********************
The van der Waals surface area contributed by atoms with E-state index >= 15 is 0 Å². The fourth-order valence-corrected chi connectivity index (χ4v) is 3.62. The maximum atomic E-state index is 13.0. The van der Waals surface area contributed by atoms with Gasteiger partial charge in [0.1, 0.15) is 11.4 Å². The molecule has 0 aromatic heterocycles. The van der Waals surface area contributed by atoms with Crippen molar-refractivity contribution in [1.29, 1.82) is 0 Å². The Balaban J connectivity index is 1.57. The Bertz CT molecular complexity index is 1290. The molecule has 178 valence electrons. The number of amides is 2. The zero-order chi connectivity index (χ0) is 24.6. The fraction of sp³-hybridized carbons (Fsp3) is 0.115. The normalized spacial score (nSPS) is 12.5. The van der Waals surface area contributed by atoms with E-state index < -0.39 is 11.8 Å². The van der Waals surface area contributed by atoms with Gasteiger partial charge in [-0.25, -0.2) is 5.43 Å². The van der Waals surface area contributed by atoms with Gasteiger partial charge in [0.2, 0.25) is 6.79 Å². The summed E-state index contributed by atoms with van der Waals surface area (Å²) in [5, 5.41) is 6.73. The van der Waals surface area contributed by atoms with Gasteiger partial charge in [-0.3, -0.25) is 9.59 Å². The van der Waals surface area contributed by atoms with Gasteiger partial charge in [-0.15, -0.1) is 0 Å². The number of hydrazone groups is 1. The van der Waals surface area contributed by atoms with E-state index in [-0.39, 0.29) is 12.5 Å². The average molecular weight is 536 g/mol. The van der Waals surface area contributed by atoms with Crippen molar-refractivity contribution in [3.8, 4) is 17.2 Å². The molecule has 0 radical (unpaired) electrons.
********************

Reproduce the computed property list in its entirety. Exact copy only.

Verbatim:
The van der Waals surface area contributed by atoms with E-state index >= 15 is 0 Å². The fourth-order valence-corrected chi connectivity index (χ4v) is 3.62. The maximum atomic E-state index is 13.0. The van der Waals surface area contributed by atoms with Gasteiger partial charge in [0.1, 0.15) is 11.4 Å². The molecule has 0 aromatic heterocycles. The van der Waals surface area contributed by atoms with Crippen molar-refractivity contribution in [1.29, 1.82) is 0 Å². The Balaban J connectivity index is 1.57. The Bertz CT molecular complexity index is 1290. The molecule has 178 valence electrons. The number of amides is 2. The zero-order chi connectivity index (χ0) is 24.6. The fraction of sp³-hybridized carbons (Fsp3) is 0.115. The normalized spacial score (nSPS) is 12.5. The van der Waals surface area contributed by atoms with E-state index < -0.39 is 11.8 Å². The van der Waals surface area contributed by atoms with Gasteiger partial charge in [-0.25, -0.2) is 5.43 Å². The van der Waals surface area contributed by atoms with Gasteiger partial charge in [0.2, 0.25) is 6.79 Å². The summed E-state index contributed by atoms with van der Waals surface area (Å²) in [5, 5.41) is 6.73. The van der Waals surface area contributed by atoms with Gasteiger partial charge in [-0.3, -0.25) is 9.59 Å². The van der Waals surface area contributed by atoms with Gasteiger partial charge in [-0.15, -0.1) is 0 Å². The number of hydrazone groups is 1. The van der Waals surface area contributed by atoms with E-state index in [-0.39, 0.29) is 12.5 Å². The average molecular weight is 536 g/mol. The van der Waals surface area contributed by atoms with Crippen molar-refractivity contribution in [3.8, 4) is 17.2 Å². The molecule has 0 radical (unpaired) electrons.